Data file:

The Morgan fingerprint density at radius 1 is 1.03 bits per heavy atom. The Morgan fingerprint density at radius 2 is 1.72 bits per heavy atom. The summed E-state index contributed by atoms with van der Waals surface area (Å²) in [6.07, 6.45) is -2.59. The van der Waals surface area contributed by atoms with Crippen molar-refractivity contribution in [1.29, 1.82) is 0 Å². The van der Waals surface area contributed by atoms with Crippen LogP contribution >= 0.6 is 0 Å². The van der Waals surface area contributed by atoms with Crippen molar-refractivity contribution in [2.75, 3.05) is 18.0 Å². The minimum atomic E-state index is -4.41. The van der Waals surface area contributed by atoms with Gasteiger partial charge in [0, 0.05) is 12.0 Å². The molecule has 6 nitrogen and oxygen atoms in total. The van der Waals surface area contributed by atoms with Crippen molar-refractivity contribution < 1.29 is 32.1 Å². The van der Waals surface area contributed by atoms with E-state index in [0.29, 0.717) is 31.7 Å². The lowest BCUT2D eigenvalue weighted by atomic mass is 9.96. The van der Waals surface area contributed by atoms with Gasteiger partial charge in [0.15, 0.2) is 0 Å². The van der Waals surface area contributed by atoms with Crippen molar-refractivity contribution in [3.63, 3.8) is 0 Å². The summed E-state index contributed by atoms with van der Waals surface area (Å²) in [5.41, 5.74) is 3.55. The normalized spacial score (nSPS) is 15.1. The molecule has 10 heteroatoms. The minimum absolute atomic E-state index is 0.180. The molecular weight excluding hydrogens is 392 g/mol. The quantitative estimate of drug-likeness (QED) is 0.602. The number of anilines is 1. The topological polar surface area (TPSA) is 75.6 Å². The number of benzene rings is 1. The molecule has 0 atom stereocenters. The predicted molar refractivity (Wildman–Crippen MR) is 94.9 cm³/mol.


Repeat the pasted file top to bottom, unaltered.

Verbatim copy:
The Morgan fingerprint density at radius 1 is 1.03 bits per heavy atom. The Morgan fingerprint density at radius 2 is 1.72 bits per heavy atom. The summed E-state index contributed by atoms with van der Waals surface area (Å²) in [6.07, 6.45) is -2.59. The van der Waals surface area contributed by atoms with Crippen molar-refractivity contribution in [1.29, 1.82) is 0 Å². The van der Waals surface area contributed by atoms with Crippen LogP contribution >= 0.6 is 0 Å². The van der Waals surface area contributed by atoms with Crippen molar-refractivity contribution in [2.75, 3.05) is 18.0 Å². The minimum atomic E-state index is -4.41. The van der Waals surface area contributed by atoms with Gasteiger partial charge in [0, 0.05) is 12.0 Å². The molecule has 6 nitrogen and oxygen atoms in total. The van der Waals surface area contributed by atoms with Crippen molar-refractivity contribution < 1.29 is 32.1 Å². The van der Waals surface area contributed by atoms with E-state index in [0.29, 0.717) is 31.7 Å². The lowest BCUT2D eigenvalue weighted by atomic mass is 9.96. The van der Waals surface area contributed by atoms with Gasteiger partial charge in [0.15, 0.2) is 0 Å². The van der Waals surface area contributed by atoms with Crippen molar-refractivity contribution in [3.63, 3.8) is 0 Å². The summed E-state index contributed by atoms with van der Waals surface area (Å²) in [5.41, 5.74) is 3.55. The normalized spacial score (nSPS) is 15.1. The molecule has 10 heteroatoms. The minimum absolute atomic E-state index is 0.180. The molecular weight excluding hydrogens is 392 g/mol. The quantitative estimate of drug-likeness (QED) is 0.602. The number of anilines is 1. The topological polar surface area (TPSA) is 75.6 Å². The number of benzene rings is 1. The molecule has 0 atom stereocenters. The predicted molar refractivity (Wildman–Crippen MR) is 94.9 cm³/mol.